May 26, 2023

Open Thread 131

It's time once again for our usual open thread. Talk about whatever you want, so long as it isn't Culture War.

Reminder that we are two weeks out from the LA meetup. There's still one spot in the AirBnB, and at this point, I'm willing to let a few locals come to the tour. Email me at battleshipbean at gmail if you're interested.

Overhauls are My First Museum Ships, FFG(X), NWAS - Poseidon, The Future of the Aircraft Carrier, and for 2022 Room 40 Part 1, Sound in the Ocean and Don't Overread Moskva.

May 21, 2023

Review - Rule the Waves 3

Rule the Waves 3 just came out on Thursday, and it's been a long time since I looked forward to a game this much. It's entirely possible that the answer there is Rule the Waves 2, and while long-time readers are undoubtedly familiar with the series, I should probably start by explaining the concept behind it.

The Rule the Waves series has you playing as the Grand Admiral of your chosen country, making decisions about ship design, construction and deployment, and then commanding your fleet in battle. In practice, it's a very strong shipbuilder coupled with a decent system for strategic operations and combat, and it's almost perfectly tailored to my tastes. Along with Aurora, it's what I play when I want to feel like I'm in a Norman Friedman Illustrated Design History book.

For those who have played RTW2, RTW3 is more of the same, with an expanded time period (1890-1970) and a lot of minor improvements. For those who haven't, it's a very specific taste. If you read my posts on the design of a specific ship and think "that sounds really interesting", then this is probably for you. If you've read one of Norman Friedman's books on ship design and really enjoyed it, it's definitely for you. If that sort of stuff bores you, or you're really into graphics, then it's probably not for you.

The ship-builder is at the core of the game, and it's a pretty decent simulation of high-level ship design. It's definitely more conceptual than simulationist, but I find myself making the same sort of thoughts that are described in various books about people doing the same work in real life. Familiarity with ship design in this period probably isn't necessary to enjoy the game, but it does help a lot. This aspect of the game is really solid. You're given control over the important decisions (size, speed, range, armor, weapons, etc) without being bogged down in minutia. There's also a nice set of tools for the overhead view of your ship, although you can completely ignore it if you like.

The next layer out is the strategic map, which covers building, deployment, diplomacy and research. Your budget rises and falls with tension in the world, but if the tension gets too high, then you have a war on your hands. And if there's a war, then you have to fight, which you do from an overhead view, usually controlling only your flagship and maybe a few other divisions nearby. Combat is serviceable enough, if not amazing. It's definitely more strategy than watching pretty explosions, and it does an interesting job of simulating the information blinders you'd have as a commander, although with the rather odd result that things get less clear as time goes on, rather than more clear as they did in reality thanks to developments like plotting.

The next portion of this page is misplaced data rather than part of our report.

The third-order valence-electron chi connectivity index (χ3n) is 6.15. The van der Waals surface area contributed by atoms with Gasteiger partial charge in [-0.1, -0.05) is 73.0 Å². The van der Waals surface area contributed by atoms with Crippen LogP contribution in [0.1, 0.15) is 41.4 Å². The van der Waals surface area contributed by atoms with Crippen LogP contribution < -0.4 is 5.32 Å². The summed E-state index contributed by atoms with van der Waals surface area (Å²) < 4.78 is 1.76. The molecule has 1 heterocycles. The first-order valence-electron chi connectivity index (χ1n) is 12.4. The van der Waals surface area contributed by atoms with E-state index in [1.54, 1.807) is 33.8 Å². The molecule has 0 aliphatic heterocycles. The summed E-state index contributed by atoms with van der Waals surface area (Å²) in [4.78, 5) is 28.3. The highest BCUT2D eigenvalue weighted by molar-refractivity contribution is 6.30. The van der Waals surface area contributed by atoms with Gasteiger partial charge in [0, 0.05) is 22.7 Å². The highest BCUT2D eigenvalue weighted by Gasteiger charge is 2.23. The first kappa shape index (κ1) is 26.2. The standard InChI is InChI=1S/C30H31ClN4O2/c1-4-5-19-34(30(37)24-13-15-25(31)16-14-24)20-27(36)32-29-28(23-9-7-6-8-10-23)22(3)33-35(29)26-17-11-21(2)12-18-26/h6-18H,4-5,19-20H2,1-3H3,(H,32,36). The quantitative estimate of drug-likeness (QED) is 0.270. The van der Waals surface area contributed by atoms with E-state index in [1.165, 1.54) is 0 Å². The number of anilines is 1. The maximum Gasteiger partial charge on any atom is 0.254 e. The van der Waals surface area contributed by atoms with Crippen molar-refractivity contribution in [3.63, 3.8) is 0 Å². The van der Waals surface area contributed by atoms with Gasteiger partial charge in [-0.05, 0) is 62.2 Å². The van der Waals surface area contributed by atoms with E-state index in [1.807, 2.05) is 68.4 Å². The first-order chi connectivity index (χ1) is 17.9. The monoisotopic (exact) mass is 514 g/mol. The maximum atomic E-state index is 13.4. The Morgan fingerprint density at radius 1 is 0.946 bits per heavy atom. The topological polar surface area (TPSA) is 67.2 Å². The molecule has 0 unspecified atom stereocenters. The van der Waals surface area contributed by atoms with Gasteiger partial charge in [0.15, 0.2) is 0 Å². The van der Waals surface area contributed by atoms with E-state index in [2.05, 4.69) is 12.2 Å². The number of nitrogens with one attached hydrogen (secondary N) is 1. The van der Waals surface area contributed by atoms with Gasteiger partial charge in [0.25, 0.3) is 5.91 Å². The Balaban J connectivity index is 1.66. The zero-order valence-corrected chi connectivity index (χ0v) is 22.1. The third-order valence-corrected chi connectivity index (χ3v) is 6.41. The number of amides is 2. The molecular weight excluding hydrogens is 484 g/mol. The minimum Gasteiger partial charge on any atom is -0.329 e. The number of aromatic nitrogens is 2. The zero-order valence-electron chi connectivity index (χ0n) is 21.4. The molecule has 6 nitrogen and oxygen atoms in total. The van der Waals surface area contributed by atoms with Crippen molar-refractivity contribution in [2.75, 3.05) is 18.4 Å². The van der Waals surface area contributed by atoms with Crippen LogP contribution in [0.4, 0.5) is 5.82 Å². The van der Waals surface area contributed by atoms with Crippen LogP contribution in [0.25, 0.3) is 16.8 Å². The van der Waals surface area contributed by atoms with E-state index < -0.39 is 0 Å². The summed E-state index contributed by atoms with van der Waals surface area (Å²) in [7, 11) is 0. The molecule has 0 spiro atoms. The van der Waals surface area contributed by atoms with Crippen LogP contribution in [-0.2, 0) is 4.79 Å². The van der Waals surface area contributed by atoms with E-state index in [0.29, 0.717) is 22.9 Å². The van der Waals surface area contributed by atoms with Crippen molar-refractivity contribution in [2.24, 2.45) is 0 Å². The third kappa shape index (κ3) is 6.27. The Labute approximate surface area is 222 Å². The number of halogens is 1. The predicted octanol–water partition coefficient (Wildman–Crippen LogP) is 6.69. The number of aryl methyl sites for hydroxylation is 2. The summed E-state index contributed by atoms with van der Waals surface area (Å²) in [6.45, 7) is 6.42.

For people who have played RTW2, this is a better game. Not just in the topline selling points, the expansion of the time period to cover 1890-1970, but in the little tweaks made to the gameplay. There are now 8 AIs on the map at once, Spain and China have been added, and AIs can go to war with each other. You have an officer corps, and can split your fleet into divisions that give you some control over how ships are used in combat. And there's subtle stuff, like ships losing speed as they age, an increase in the cost of docking facilities and a cap on how much tonnage you can build at once, all of which adds to the feeling of realism, of having to make the sort of choices faced by a real naval staff. Ship design has some subtle tweaks, with control over visual secondary battery placement and a better mechanism for managing topside space and weight. The result is a substantial step up, even if you never venture outside of the time period covered by RTW2.

RTW3 is a long game, and I've only played one full campaign (as the US, because I like designing ships, which means I want a big budget), but I can offer some insights into the new time period. The 1890-1900 period didn't impress me that much. It plays pretty much like the pre-dreadnought period, but at shorter range and slower. There are also some options from the 1900 start that are disabled, like manually building your starting fleet, and the strategic fallout from the Spanish-American War was significant. It also seemed to have permanently screwed up my gun tech, as I only got to +1 models on less than half the calibers, a far cry from RTW2.

The new stuff on the far end is where most of the new content is. It's not as much fun as combat earlier in the game, but I think that's an inescapable result of the greater complexity of warfare in the missile age. It's not an entirely natural fit for the engine, but overall, they did quite a good job here, with nice touches like missile readiness not being 100% and missile availability being limited unless you pay extra in peacetime. We obviously have no real-world information, but what I've seen feels about right for what I would have expected in a world without nuclear weapons. (Excluded so there would be a reason to have naval battles instead of Armageddon. Nuclear reactors are also excluded, presumably to keep submarines from taking over.) It also raises some interesting what-ifs about a world where the battleship didn't essentially disappear in 1945.